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Maltby Biocontrol, Inc., et al. v. Biobest N.V.

UNITED STATES DISTRICT COURT CENTRAL DISTRICT OF CALIFORNIA


November 22, 2011

MALTBY BIOCONTROL, INC., ET AL.
v.
BIOBEST N.V., ET AL.

The opinion of the court was delivered by: The Honorable Percy Anderson, United States District Judge

JS-6

CIVIL MINUTES - GENERAL

Present: The Honorable PERCY ANDERSON, UNITED STATES DISTRICT JUDGE

Paul Songco Not Reported N/A

Deputy Clerk Court Reporter Tape No.

Attorneys Present for Plaintiffs: Attorneys Present for Defendants:

None None

Proceedings: IN CHAMBERS - COURT ORDER

The Court is in receipt of defendant Biobest N.V.'s ("Defendant") Notice of Removal filed on November 8, 2011. Defendant asserts that federal jurisdiction exists on the basis of diversity of citizenship.

Federal courts are courts of limited jurisdiction, having subject matter jurisdiction only over matters authorized by the Constitution and Congress. See, e.g., Kokkonen v. Guardian Life Ins. Co., 511 U.S. 375, 377, 114 S. Ct. 1673, 128 L. Ed. 2d 391 (1994). A "strong presumption" against removal jurisdiction exists. Gaus v. Miles, Inc., 980 F.2d 564, 567 (9th Cir. 1992).

To establish citizenship for diversity purposes, a natural person must be a citizen of the United States and be domiciled in a particular state. Kantor v. Wellesley Galleries, Ltd., 704 F.2d 1088, 1090 (9th Cir. 1983). Persons are domiciled in the places they reside with the intent to remain or to which they intend to return. See Kanter v. Warner-Lambert Co., 265 F.3d 853, 857 (9th Cir. 2001). "A person residing in a given state is not necessarily domiciled there, and thus is not necessarily a citizen of that state." Id. A corporation, on the other hand, is a citizen of both its state of incorporation and the state in which it has its principal place of business. 28 U.S.C. § 1332(c)(1); see also New Alaska Dev. Corp. v. Guetschow, 869 F.2d 1298, 1300-01 (9th Cir. 1989).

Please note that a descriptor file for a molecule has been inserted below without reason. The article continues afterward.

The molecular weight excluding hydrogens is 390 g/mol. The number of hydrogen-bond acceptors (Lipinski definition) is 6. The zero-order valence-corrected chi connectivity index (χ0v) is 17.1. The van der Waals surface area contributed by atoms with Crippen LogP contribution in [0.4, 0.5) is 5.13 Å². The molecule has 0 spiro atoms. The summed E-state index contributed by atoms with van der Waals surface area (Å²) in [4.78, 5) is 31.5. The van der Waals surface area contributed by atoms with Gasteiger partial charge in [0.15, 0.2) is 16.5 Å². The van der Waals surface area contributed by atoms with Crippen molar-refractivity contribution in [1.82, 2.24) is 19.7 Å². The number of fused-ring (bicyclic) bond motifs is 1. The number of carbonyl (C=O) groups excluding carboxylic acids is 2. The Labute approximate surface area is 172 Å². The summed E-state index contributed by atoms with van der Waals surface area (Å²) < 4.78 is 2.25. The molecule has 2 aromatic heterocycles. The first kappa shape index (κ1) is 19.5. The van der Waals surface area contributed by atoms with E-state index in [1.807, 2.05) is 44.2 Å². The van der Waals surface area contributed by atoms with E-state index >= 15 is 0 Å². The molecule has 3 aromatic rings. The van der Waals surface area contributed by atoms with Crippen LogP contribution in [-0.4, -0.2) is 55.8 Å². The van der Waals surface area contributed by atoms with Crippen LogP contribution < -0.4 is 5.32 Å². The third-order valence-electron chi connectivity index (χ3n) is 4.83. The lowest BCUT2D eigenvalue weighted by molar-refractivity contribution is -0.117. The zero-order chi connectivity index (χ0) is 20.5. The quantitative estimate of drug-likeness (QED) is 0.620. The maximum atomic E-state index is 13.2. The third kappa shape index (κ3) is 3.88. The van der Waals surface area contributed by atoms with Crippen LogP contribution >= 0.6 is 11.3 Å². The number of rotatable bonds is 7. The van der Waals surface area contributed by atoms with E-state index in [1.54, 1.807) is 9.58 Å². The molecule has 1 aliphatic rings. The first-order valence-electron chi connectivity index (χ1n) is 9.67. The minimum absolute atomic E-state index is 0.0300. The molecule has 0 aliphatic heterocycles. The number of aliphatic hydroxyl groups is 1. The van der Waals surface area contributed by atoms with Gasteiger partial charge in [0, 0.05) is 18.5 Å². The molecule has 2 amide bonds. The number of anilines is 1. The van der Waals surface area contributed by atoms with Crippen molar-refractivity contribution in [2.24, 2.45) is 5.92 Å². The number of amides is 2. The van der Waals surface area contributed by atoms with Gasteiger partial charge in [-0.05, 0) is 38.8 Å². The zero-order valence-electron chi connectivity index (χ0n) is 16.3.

To establish diversity jurisdiction, Defendant's Notice of Removal alleges that "[a]s set forth in the Amended Complaint, Defendant is a Belgian corporation, . . . Plaintiff Maltby Biocontrol, Inc. . . . is a California corporation, and Plaintiffs Howard Maltby and Barbara Maltby are California citizens." (Notice of Removal ¶¶ 11-12.)

Plaintiffs' Amended Complaint does adequately allege the citizenship of Maltby Biocontrol, Inc. Notice of Removal, Ex. 2 at 2.) However, the Amended Complaint only alleges the residences of plaintiff Howard Maltby and Barbara Maltby, and it fails to allege the principal place of business of Defendant. (See id.) These allegations are defective. An allegation of a party's residence is not sufficient to establish citizenship in a removed action because there is a strong presumption against removal jurisdiction. See Kanter, 265 F.3d at 857; Gaus, 980 F.2d at 567. Moreover, without allegations as to a corporation's principal place of business, that party's citizenship cannot be fully established. In seeking to invoke this Court's removal jurisdiction, defendants always bear the burden of proving that removal is proper. Gaus, 980 F.2d at 566. Defendant has failed to meet this burden.

For the foregoing reasons, the Court hereby remands this action to the Superior Court of California, County of Riverside, Case No. RIC 10023038. See 28 U.S.C. § 1447(c).

IT IS SO ORDERED.

Initials of Preparer

20111122

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